Storage I/O Control (SIOC) and the VMware Disk Scheduler

There are a number of fundamentals that are pertinent to discuss when looking at how VMware SIOC really works. The fact that it automatically throttles I/O based on load is a great feature in itself, but what really triggers this event and what mechanisms comprise this feature?

In the storage world, there is one enemy of performance that outweighs all the rest and really causes major issues for data access. This is none other than latency.¬†Quite simply put, Storage I/O Control is the prioritization of I/O on every ESX server that leverages a common datastore with additional detection of SAN bottlenecks. It accomplishes this by utilizing the virtual storage stack and giving priority to those vm’s with higher disk shares.

VMware Virtualized Storage Stack

The virtualized storage stack contained within vSphere has basically two disk scheduler parts to it – the host-level and datastore disk scheduler.

Host-Level Disk Scheduler: Virtual machines that reside on the same ESX node have priorities on the I/O traffic only in the event that the local host bus adapter (HBA) becomes overloaded. This type of scheduler has been around since the ESX 3.x days and has configurable limits for I/O throughput.

Datastore (SAN) Disk Scheduler: vSphere 4.1 added this feature that contains two functions and only functions on block based storage (i.e. Fiber Channel or iSCSI).

1) I/O prioritization across all ESX nodes in the cluster.

2) SAN path contention analysis/calculations.

Again, both of these actions are facilitated by the distributed disk scheduler analysis based on each virtual machine’s share value.

Remember, SIOC kicks in only when the latency threshold has been breached (which has a default value of 30ms). I also put together a very basic flowchart of this operation so you can see where the logic is injected in this process.


As an added benefit, SIOC allows for the maximum density per ESX host while maintaining maximum performance on each cluster node.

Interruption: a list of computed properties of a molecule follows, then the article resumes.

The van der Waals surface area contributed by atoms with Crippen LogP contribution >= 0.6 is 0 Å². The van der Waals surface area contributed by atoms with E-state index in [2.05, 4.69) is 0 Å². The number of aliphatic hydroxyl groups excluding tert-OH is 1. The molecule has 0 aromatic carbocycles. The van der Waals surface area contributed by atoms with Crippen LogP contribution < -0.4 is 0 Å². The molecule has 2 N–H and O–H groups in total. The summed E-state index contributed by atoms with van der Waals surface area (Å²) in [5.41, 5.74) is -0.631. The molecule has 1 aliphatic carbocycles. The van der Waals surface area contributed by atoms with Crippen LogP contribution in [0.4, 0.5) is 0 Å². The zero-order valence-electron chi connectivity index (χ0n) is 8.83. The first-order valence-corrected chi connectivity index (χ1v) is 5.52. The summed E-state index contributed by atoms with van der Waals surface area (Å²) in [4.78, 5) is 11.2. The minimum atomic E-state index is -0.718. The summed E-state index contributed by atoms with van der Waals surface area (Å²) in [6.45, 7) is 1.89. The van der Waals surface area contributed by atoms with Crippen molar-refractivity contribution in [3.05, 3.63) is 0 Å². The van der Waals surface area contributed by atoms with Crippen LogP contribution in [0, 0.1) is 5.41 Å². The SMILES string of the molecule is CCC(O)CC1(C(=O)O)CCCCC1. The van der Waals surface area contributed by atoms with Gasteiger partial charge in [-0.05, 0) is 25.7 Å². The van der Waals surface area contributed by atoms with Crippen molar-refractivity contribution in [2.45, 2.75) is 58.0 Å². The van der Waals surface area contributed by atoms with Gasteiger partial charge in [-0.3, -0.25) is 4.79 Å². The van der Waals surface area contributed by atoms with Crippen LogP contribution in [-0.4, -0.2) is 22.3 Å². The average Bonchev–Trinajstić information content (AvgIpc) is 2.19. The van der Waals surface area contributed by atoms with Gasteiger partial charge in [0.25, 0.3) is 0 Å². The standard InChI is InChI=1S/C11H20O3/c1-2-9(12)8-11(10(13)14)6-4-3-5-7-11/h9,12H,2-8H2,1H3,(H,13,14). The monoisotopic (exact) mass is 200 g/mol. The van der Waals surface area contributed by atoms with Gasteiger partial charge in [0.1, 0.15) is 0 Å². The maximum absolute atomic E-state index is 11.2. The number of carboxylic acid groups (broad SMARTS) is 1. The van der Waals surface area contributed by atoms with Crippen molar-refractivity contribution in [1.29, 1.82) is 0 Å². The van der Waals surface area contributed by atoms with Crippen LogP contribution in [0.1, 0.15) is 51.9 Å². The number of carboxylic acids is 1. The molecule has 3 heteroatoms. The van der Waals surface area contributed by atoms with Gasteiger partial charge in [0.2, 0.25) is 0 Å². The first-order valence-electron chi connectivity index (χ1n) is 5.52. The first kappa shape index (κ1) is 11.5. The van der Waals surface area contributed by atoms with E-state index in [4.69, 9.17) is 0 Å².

SIOC Support:

One thing to consider are the threshold settings on SIOC with automatic tiering arrays. This must be adjusted based on the vendors recommendation so that the SAN is not adversely affected by SIOC.

At the time of this writing, there are three things that are not supported by SIOC:

  1. NAS based arrays (NFS in particular)
  2. RDM’s (Raw Device Mappings)
  3. Datastores that have multiple extents.
  4. Datastores that are managed by multiple vCenter servers.

Look for a subsequent posting on my blog about implementation considerations.

vSphere Management Assistant (vMA) Review

After my last post, I decided to hang out in the vMA for a while to get acclimated with it. I’ve been using it off and on for quite a while now, but over the last few days I have been living in it. I found a few things that I think are pertinent to anyone who uses this.

First off, I should start with the basics. The vSphere Management Assistant comes from VMware in an OVF format for easy insertion to your virtual infrastructure. The management stations supports any version of ESX or ESXi from version 3.5 update 2 to present. It also consumes 512mb of memory from the host(s) and has a standard 5GB vDisk attached to it. It has two users that are already setup, one is the vi-admin account for administrative operations and the other the vi-user account with read-only rights to execute vCLI commands with. You can even join the vMA to an AD domain if you want to.

I’ve deployed about 5 of them so far and here are a few things that I do to these appliances:

1) Give it a static address and a proper DNS name so it is easy to get to and available when you need it. This can be done during the setup phase or you can run a pre-built script located in /opt/vmware/vma/bin/ – you will notice that you need to become root in order to run this, so see below to reset the password.

2) Change the root password of the appliance (since it is necessary to ‘su’ to run certain scripts on it). You can do this by running the following command: # sudo passwd root

Here are some handy commands and capabilities that you can use for the vMA:

  • Scan for updates to the vMA: # vma-update scan
  • Update the vMA (after you’ve scanned for updates): # vma-update update

Neat capabilities:

  • You can run custom code that force proprietary software or hardware components to work with ESXi.
  • Developers can you the integrated API’s within the VmaTargetLib (library) to connect to vMA targets via Java or Perl.
  • Administrators can add vCenter servers as well as ESX/ESXi nodes as potential “targets” to run scripts. This allows for a single sign on type of mechanism.
  • You can even re-use your old service console scripts that you may have used on older ESX systems.